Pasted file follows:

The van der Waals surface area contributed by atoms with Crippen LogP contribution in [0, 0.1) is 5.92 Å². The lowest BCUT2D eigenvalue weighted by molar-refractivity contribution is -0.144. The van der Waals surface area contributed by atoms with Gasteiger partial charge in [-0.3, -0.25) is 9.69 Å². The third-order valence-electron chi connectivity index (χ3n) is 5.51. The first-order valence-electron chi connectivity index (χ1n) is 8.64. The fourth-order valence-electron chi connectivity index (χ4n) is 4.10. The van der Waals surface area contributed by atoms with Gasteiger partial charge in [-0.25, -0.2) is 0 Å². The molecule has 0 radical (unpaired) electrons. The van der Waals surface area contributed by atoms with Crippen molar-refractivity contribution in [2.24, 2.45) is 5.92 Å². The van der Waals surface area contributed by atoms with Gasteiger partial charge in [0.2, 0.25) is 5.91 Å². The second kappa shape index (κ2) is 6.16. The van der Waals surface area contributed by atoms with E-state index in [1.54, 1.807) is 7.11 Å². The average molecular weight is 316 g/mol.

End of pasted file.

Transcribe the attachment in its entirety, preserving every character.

The van der Waals surface area contributed by atoms with Crippen LogP contribution in [0, 0.1) is 5.92 Å². The lowest BCUT2D eigenvalue weighted by molar-refractivity contribution is -0.144. The van der Waals surface area contributed by atoms with Gasteiger partial charge in [-0.3, -0.25) is 9.69 Å². The third-order valence-electron chi connectivity index (χ3n) is 5.51. The first-order valence-electron chi connectivity index (χ1n) is 8.64. The fourth-order valence-electron chi connectivity index (χ4n) is 4.10. The van der Waals surface area contributed by atoms with Gasteiger partial charge in [-0.25, -0.2) is 0 Å². The molecule has 0 radical (unpaired) electrons. The van der Waals surface area contributed by atoms with Crippen molar-refractivity contribution in [2.24, 2.45) is 5.92 Å². The van der Waals surface area contributed by atoms with Gasteiger partial charge in [0.2, 0.25) is 5.91 Å². The second kappa shape index (κ2) is 6.16. The van der Waals surface area contributed by atoms with E-state index in [1.54, 1.807) is 7.11 Å². The average molecular weight is 316 g/mol.